Parshas Ki Seitzei
Volume 2 Issue 46
by Rabbi Mordechai Kamenetzky
Rav Chaim Ozer Grodzinsky, the chief Dayan (judge) of the Vilna Bais Din,
once met the famous Rebbe, Rabbi Yechiel Meir of Ostrovtze. Though the
Ostrovtze Rebbe was a eminent scholar and renowned tzadik, he was still
extremely humble. Rabbi Grodzinsky asked him to share some Torah thoughts
but the Rebbe quietly demurred, saying he wasn't worthy.
Rabbi Grodzinsky urged him. "They say you are a great man. I am sure you can
tell me something."
"Great man?" questioned the Rebbe. "I will tell you what a great man is."
He quoted the Talmud in Makos 22b that derives the power of the sages from a
verse in this week's reading: "How foolish are those people who stand for
the Sefer Torah (Torah scroll) but do not stand for the Rav. Aren't the
Rabbis more powerful than the Torah itself? The Torah tells us, Deuteronomy
25:3, that there are forty lashes to be meted in case of a serious
transgression, yet the sages interpret the verse so as to mete only
thirty-nine. "The Talmud thus deduces the Rabbis have more power than the
Torah. They therefore deserve at least as much -- if not more -- respect
than the simple scroll."
The Rebbe turned to Rabbi Grodzinsky and asked a cogent question. "There are
quite a number of occasions where the sages reinterpreted the text. They
tell us to wear Tefilin above our hairline, not between our eyes as the text
seems to command. And the other phylactery is placed on our arm not our
hand, though strict textual reading would have us do so.
"In fact, there is even an instance quite similar to the case of lashes. The
Torah tells us to count fifty days of the Omer before celebrating the
holiday of Shavuos. Yet, the Sages reinterpret the number fifty and tell us
to count forty nine. Why is that example not cited to show the power of the
sages? Is the ability to make a holiday one day earlier not a powerful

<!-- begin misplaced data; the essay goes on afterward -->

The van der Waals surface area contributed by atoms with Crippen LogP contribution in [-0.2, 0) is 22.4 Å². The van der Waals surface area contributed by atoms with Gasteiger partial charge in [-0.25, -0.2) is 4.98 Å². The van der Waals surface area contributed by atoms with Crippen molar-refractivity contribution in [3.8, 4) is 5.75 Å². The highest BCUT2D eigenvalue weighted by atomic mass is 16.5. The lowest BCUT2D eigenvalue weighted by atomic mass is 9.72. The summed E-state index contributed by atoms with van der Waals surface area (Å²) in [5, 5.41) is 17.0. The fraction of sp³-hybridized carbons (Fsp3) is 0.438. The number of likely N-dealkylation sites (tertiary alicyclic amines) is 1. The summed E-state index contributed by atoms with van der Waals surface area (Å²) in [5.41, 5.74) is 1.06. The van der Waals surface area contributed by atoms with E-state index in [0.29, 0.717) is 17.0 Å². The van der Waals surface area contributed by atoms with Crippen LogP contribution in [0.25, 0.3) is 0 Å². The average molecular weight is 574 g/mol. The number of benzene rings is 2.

enough attestation to the hegemony of the sages?"
Despite Rabbi Mendel Kaplan's great stature as a Talmudic scholar and sage,
he still drove his old car, sometimes taking trips that spanned many miles.
He once traveled through the night and stopped in a small town for Shacharis
(morning service). Extremely exhausted from his journey, it took great
effort just to concentrate on the prayers. Immediately after the davening
he was approached by a member of the congregation. "Excuse me, I noticed
that you were sitting while reciting a prayer during which one traditionally
stands up. Why were you sitting? Aren't you supposed to stand during that
Rav Mendel replied. "Are you really worried about me? Why don't you ask me
if I have a place to rest or a place to eat breakfast?"
The Ostrovtze Rebbe explained. "The power of the Talmudic sages was not just
in refining a seemingly literal translation. Their greatness lay in the
ability to read the Torah that says to give forty lashes and through myriad
proofs and interpolations mete one less lash. The greatness of the sages
stems not the just the power of deductive reasoning. That ability constantly
appears throughout the Talmud. It is the power to make life one flog lighter
for a simple Jew -- even a Jewish sinner about to get lashes.
Rav Yechiel Meir turned to Rabbi Grodzinsky. "The greatness of a Torah
leader is not to find more burdens for his followers, but to look for a way
to lighten the existing ones. That is a great man."